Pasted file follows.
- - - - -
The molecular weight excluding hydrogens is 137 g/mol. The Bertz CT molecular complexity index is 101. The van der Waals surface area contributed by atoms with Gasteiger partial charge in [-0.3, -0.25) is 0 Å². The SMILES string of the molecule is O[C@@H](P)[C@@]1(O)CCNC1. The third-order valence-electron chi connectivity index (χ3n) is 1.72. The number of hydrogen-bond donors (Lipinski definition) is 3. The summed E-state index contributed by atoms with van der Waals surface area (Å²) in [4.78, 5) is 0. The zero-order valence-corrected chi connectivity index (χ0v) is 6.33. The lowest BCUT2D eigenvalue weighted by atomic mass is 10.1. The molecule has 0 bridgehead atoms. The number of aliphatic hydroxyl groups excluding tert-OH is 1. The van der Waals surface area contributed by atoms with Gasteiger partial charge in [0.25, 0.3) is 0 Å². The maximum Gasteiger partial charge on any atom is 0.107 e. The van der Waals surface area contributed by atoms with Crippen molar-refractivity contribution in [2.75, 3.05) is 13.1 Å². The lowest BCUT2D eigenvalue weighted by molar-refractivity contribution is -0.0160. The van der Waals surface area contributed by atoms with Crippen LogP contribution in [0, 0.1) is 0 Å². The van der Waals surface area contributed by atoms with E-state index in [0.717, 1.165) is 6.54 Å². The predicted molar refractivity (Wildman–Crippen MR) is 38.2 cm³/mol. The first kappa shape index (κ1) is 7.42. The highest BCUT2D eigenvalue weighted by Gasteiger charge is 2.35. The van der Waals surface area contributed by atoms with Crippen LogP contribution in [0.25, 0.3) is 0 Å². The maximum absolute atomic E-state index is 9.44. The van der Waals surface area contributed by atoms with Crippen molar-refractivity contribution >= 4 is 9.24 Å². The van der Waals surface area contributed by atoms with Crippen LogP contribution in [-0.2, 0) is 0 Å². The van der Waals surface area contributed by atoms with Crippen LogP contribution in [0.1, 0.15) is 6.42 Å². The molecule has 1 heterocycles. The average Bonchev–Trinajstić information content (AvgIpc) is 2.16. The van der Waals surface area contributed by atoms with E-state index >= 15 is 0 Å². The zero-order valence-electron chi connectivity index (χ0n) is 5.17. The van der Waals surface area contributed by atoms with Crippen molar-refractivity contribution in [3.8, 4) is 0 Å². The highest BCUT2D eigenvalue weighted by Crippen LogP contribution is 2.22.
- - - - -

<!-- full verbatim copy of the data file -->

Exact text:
The molecular weight excluding hydrogens is 137 g/mol. The Bertz CT molecular complexity index is 101. The van der Waals surface area contributed by atoms with Gasteiger partial charge in [-0.3, -0.25) is 0 Å². The SMILES string of the molecule is O[C@@H](P)[C@@]1(O)CCNC1. The third-order valence-electron chi connectivity index (χ3n) is 1.72. The number of hydrogen-bond donors (Lipinski definition) is 3. The summed E-state index contributed by atoms with van der Waals surface area (Å²) in [4.78, 5) is 0. The zero-order valence-corrected chi connectivity index (χ0v) is 6.33. The lowest BCUT2D eigenvalue weighted by atomic mass is 10.1. The molecule has 0 bridgehead atoms. The number of aliphatic hydroxyl groups excluding tert-OH is 1. The van der Waals surface area contributed by atoms with Gasteiger partial charge in [0.25, 0.3) is 0 Å². The maximum Gasteiger partial charge on any atom is 0.107 e. The van der Waals surface area contributed by atoms with Crippen molar-refractivity contribution in [2.75, 3.05) is 13.1 Å². The lowest BCUT2D eigenvalue weighted by molar-refractivity contribution is -0.0160. The van der Waals surface area contributed by atoms with Crippen LogP contribution in [0, 0.1) is 0 Å². The van der Waals surface area contributed by atoms with E-state index in [0.717, 1.165) is 6.54 Å². The predicted molar refractivity (Wildman–Crippen MR) is 38.2 cm³/mol. The first kappa shape index (κ1) is 7.42. The highest BCUT2D eigenvalue weighted by Gasteiger charge is 2.35. The van der Waals surface area contributed by atoms with Crippen LogP contribution in [0.25, 0.3) is 0 Å². The maximum absolute atomic E-state index is 9.44. The van der Waals surface area contributed by atoms with Crippen molar-refractivity contribution >= 4 is 9.24 Å². The van der Waals surface area contributed by atoms with Crippen LogP contribution in [-0.2, 0) is 0 Å². The van der Waals surface area contributed by atoms with Crippen LogP contribution in [0.1, 0.15) is 6.42 Å². The molecule has 1 heterocycles. The average Bonchev–Trinajstić information content (AvgIpc) is 2.16. The van der Waals surface area contributed by atoms with E-state index >= 15 is 0 Å². The zero-order valence-electron chi connectivity index (χ0n) is 5.17. The van der Waals surface area contributed by atoms with Crippen molar-refractivity contribution in [3.8, 4) is 0 Å². The highest BCUT2D eigenvalue weighted by Crippen LogP contribution is 2.22.